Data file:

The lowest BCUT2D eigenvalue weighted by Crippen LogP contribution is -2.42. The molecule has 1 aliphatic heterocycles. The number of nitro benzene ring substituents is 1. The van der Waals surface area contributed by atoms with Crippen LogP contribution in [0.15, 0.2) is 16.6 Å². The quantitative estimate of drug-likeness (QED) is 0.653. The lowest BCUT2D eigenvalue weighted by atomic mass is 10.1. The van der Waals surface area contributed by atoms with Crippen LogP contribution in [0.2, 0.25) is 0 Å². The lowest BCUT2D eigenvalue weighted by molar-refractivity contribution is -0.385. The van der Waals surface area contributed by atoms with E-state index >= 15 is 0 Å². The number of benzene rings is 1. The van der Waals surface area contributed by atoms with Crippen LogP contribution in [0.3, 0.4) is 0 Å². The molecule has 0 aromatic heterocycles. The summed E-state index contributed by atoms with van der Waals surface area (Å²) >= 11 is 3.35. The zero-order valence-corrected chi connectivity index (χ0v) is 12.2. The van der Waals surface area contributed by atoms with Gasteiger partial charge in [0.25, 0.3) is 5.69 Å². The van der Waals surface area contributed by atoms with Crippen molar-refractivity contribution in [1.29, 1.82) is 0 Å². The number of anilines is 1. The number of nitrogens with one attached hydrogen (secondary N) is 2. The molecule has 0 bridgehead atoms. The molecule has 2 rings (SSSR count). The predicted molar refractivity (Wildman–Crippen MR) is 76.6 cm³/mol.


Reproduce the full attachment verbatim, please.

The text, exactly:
The lowest BCUT2D eigenvalue weighted by Crippen LogP contribution is -2.42. The molecule has 1 aliphatic heterocycles. The number of nitro benzene ring substituents is 1. The van der Waals surface area contributed by atoms with Crippen LogP contribution in [0.15, 0.2) is 16.6 Å². The quantitative estimate of drug-likeness (QED) is 0.653. The lowest BCUT2D eigenvalue weighted by atomic mass is 10.1. The van der Waals surface area contributed by atoms with Crippen LogP contribution in [0.2, 0.25) is 0 Å². The lowest BCUT2D eigenvalue weighted by molar-refractivity contribution is -0.385. The van der Waals surface area contributed by atoms with E-state index >= 15 is 0 Å². The number of benzene rings is 1. The van der Waals surface area contributed by atoms with Crippen LogP contribution in [0.3, 0.4) is 0 Å². The molecule has 0 aromatic heterocycles. The summed E-state index contributed by atoms with van der Waals surface area (Å²) >= 11 is 3.35. The zero-order valence-corrected chi connectivity index (χ0v) is 12.2. The van der Waals surface area contributed by atoms with Gasteiger partial charge in [0.25, 0.3) is 5.69 Å². The van der Waals surface area contributed by atoms with Crippen molar-refractivity contribution in [1.29, 1.82) is 0 Å². The number of anilines is 1. The number of nitrogens with one attached hydrogen (secondary N) is 2. The molecule has 0 bridgehead atoms. The molecule has 2 rings (SSSR count). The predicted molar refractivity (Wildman–Crippen MR) is 76.6 cm³/mol.